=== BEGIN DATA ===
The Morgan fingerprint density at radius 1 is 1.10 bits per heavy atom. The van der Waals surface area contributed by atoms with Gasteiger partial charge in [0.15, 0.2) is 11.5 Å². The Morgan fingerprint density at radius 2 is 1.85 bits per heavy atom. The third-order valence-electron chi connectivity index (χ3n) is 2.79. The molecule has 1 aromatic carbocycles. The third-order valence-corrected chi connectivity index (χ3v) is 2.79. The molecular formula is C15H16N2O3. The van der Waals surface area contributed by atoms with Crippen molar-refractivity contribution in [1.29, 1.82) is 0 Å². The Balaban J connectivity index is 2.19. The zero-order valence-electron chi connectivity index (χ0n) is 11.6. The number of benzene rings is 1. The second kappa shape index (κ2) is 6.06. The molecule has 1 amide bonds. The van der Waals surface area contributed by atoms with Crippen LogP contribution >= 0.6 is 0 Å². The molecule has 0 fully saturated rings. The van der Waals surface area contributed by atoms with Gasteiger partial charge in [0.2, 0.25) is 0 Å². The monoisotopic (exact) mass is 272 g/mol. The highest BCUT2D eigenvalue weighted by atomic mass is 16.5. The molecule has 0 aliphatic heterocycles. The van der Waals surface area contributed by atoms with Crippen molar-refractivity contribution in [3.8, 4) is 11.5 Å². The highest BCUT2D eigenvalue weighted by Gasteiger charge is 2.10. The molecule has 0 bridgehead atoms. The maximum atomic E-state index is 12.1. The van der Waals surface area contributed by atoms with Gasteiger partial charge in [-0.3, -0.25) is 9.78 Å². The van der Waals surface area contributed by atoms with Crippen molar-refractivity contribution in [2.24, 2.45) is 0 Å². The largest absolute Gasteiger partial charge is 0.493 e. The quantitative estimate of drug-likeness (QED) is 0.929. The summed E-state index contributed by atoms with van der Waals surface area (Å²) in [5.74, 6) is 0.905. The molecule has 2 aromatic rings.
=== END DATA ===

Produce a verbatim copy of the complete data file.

The Morgan fingerprint density at radius 1 is 1.10 bits per heavy atom. The van der Waals surface area contributed by atoms with Gasteiger partial charge in [0.15, 0.2) is 11.5 Å². The Morgan fingerprint density at radius 2 is 1.85 bits per heavy atom. The third-order valence-electron chi connectivity index (χ3n) is 2.79. The molecule has 1 aromatic carbocycles. The third-order valence-corrected chi connectivity index (χ3v) is 2.79. The molecular formula is C15H16N2O3. The van der Waals surface area contributed by atoms with Crippen molar-refractivity contribution in [1.29, 1.82) is 0 Å². The Balaban J connectivity index is 2.19. The zero-order valence-electron chi connectivity index (χ0n) is 11.6. The number of benzene rings is 1. The second kappa shape index (κ2) is 6.06. The molecule has 1 amide bonds. The van der Waals surface area contributed by atoms with Crippen LogP contribution >= 0.6 is 0 Å². The molecule has 0 fully saturated rings. The van der Waals surface area contributed by atoms with Gasteiger partial charge in [0.2, 0.25) is 0 Å². The monoisotopic (exact) mass is 272 g/mol. The highest BCUT2D eigenvalue weighted by atomic mass is 16.5. The molecule has 0 aliphatic heterocycles. The van der Waals surface area contributed by atoms with Crippen molar-refractivity contribution in [3.8, 4) is 11.5 Å². The highest BCUT2D eigenvalue weighted by Gasteiger charge is 2.10. The molecule has 0 bridgehead atoms. The maximum atomic E-state index is 12.1. The van der Waals surface area contributed by atoms with Gasteiger partial charge in [-0.3, -0.25) is 9.78 Å². The van der Waals surface area contributed by atoms with Crippen molar-refractivity contribution in [2.24, 2.45) is 0 Å². The largest absolute Gasteiger partial charge is 0.493 e. The quantitative estimate of drug-likeness (QED) is 0.929. The summed E-state index contributed by atoms with van der Waals surface area (Å²) in [5.74, 6) is 0.905. The molecule has 2 aromatic rings.